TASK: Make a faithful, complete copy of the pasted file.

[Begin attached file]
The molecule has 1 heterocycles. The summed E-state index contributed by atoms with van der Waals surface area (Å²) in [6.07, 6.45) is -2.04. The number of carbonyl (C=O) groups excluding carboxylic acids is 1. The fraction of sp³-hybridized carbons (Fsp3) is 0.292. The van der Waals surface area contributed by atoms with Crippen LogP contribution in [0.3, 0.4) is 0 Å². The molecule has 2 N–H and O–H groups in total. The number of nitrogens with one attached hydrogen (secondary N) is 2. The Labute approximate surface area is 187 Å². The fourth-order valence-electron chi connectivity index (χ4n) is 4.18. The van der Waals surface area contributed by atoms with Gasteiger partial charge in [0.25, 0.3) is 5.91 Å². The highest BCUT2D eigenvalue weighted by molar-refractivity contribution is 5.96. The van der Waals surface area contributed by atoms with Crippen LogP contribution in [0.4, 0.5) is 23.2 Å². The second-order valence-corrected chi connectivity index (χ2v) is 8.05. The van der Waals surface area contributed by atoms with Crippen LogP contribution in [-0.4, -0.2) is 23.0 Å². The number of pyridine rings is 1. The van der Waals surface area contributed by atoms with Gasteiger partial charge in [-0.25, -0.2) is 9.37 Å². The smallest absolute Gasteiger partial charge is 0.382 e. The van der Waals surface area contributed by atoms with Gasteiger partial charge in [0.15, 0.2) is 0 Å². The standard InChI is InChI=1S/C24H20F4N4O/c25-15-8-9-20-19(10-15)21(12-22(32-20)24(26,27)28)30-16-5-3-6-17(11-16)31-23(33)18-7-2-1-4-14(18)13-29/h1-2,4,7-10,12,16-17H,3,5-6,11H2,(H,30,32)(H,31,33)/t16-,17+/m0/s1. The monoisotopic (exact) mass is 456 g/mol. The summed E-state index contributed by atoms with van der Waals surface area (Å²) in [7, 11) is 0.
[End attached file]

The molecule has 1 heterocycles. The summed E-state index contributed by atoms with van der Waals surface area (Å²) in [6.07, 6.45) is -2.04. The number of carbonyl (C=O) groups excluding carboxylic acids is 1. The fraction of sp³-hybridized carbons (Fsp3) is 0.292. The van der Waals surface area contributed by atoms with Crippen LogP contribution in [0.3, 0.4) is 0 Å². The molecule has 2 N–H and O–H groups in total. The number of nitrogens with one attached hydrogen (secondary N) is 2. The Labute approximate surface area is 187 Å². The fourth-order valence-electron chi connectivity index (χ4n) is 4.18. The van der Waals surface area contributed by atoms with Gasteiger partial charge in [0.25, 0.3) is 5.91 Å². The highest BCUT2D eigenvalue weighted by molar-refractivity contribution is 5.96. The van der Waals surface area contributed by atoms with Crippen LogP contribution in [0.4, 0.5) is 23.2 Å². The second-order valence-corrected chi connectivity index (χ2v) is 8.05. The van der Waals surface area contributed by atoms with Crippen LogP contribution in [-0.4, -0.2) is 23.0 Å². The number of pyridine rings is 1. The van der Waals surface area contributed by atoms with Gasteiger partial charge in [-0.25, -0.2) is 9.37 Å². The smallest absolute Gasteiger partial charge is 0.382 e. The van der Waals surface area contributed by atoms with Gasteiger partial charge in [0.15, 0.2) is 0 Å². The standard InChI is InChI=1S/C24H20F4N4O/c25-15-8-9-20-19(10-15)21(12-22(32-20)24(26,27)28)30-16-5-3-6-17(11-16)31-23(33)18-7-2-1-4-14(18)13-29/h1-2,4,7-10,12,16-17H,3,5-6,11H2,(H,30,32)(H,31,33)/t16-,17+/m0/s1. The monoisotopic (exact) mass is 456 g/mol. The summed E-state index contributed by atoms with van der Waals surface area (Å²) in [7, 11) is 0.